By J. PATRICK PEPPER
DEARBORN — An overturned fuel hauler caused major headaches last weekend, forcing residents to evacuate their houses and closing portions of Telegraph for more than 24 hours.
About 9 p.m., a 2008 Chrysler PT Cruiser traveling in the leftmost, northbound lane on Telegraph hit a patch of ice stemming from a water main break, police said. Approaching Wilson, the car spun sideways into the next lane where the tanker was traveling, causing the truck driver to slam on the breaks.
But with the icy conditions, the truck careened out of control – first jackknifing, then overturning – until it came to rest on the intersection’s north median.
Dearborn firefighters rescued the driver of the tanker as hundreds of gallons of gasoline poured onto the roadway. He was transported to an area hospital, where he was treated for minor back pain. The driver of the PT Cruiser was uninjured and was cited for failure to use due care.
About 2,500 gallons of gasoline were spilled from the 12,500-gallon tanker and a heavy odor of gasoline permeated the nearby area. Police were forced to evacuate people from four or five surrounding blocks, as the Fire Department and other emergency respondents worked to suppress the fumes and possibility of explosion.
“It’s very heavy,” said Brian Gorman about the fumes.
“First I smelled the gas, then I saw the lights and heard the sirens,” he said. “I had to come check it out, but it’s kind of scary. I sure hope they get this under control,” he said as he stood watching firefighters spray vapor-suppressing foam on the truck.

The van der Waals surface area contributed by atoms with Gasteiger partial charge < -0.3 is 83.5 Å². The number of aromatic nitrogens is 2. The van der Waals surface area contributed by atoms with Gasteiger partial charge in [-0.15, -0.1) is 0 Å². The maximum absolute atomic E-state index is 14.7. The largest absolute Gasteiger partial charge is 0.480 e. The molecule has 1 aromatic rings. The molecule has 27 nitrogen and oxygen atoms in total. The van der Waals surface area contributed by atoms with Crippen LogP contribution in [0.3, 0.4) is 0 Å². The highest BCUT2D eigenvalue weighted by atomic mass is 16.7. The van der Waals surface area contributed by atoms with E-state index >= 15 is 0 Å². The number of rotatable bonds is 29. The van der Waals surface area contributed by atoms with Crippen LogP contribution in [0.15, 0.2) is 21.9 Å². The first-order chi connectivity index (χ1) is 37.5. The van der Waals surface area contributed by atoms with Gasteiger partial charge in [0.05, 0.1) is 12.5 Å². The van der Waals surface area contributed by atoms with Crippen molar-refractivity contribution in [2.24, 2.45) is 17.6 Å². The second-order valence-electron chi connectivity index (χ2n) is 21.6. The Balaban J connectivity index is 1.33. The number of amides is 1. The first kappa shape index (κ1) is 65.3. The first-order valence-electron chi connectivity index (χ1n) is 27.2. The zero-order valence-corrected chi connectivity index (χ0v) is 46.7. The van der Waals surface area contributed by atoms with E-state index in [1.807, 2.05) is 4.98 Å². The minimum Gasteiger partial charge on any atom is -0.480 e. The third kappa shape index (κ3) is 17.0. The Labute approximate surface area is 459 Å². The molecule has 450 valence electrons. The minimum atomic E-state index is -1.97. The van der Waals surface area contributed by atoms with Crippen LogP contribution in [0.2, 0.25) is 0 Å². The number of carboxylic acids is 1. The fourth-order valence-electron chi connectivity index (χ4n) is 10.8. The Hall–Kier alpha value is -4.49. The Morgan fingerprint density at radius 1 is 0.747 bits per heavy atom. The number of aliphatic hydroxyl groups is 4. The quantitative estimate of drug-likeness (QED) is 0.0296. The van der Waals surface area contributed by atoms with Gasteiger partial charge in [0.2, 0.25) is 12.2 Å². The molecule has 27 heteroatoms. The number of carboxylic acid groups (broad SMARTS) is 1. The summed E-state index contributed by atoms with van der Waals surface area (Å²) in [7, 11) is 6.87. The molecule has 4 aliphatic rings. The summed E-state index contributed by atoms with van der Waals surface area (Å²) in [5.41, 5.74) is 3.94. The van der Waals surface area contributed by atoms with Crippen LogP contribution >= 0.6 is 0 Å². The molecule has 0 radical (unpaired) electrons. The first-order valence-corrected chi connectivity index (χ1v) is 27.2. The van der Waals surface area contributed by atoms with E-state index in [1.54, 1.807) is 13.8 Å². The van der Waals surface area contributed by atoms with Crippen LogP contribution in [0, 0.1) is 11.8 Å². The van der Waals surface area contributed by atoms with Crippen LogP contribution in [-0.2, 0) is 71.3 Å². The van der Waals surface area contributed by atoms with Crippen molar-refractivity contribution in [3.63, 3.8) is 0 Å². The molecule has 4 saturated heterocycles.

And about 12 hours later, they did. Once firefighters had the fumes under control and the remaining gasoline trucked away, southbound Telegraph was reopened. Contractors then began sucking the nearly $10,000 worth of fuel out of nearby sewers. Northbound Telegraph was reopened the next day after cleanup was completed. No gas is believed to have made it into the Rouge River.
In all, more than 13 different private and public entities responded to the accident, including agencies at the local, state, and federal levels.
“Our taxpayers invest in Dearborn. Incidents like this demonstrate the return we get on that investment,” Mayor John O’Reilly Jr. said.
“The city works hard to recruit and retain top-notch personel … to provide excellent equipment training … and to create partnerships with other public safety agencies. It all came together on this one. We had a fast multifaceted response that was ready to deal with any possible contingency.”
In addition to the emergency respondents, the Salvation Army provided food for emergency workers, while State Farm agent Bob Zakar opened up his nearby office for all-night use by public safety workers.
Still unclear is how long the water main had been broken and what agency was in charge of upkeep. City officials believed the water main was the Detroit Water and Sewer Department’s responsibility, and were unsure how long the main had been broken.
George Allenwood, a spokesman for DWSD, had a different account. He said that the morning after the spill, DWSD and Dearborn Department of Public Works officials determined that the main was Dearborn’s, not Detroit’s.
Dearborn officials did not return requests for comment prior to the Times-Herald’s deadline Friday.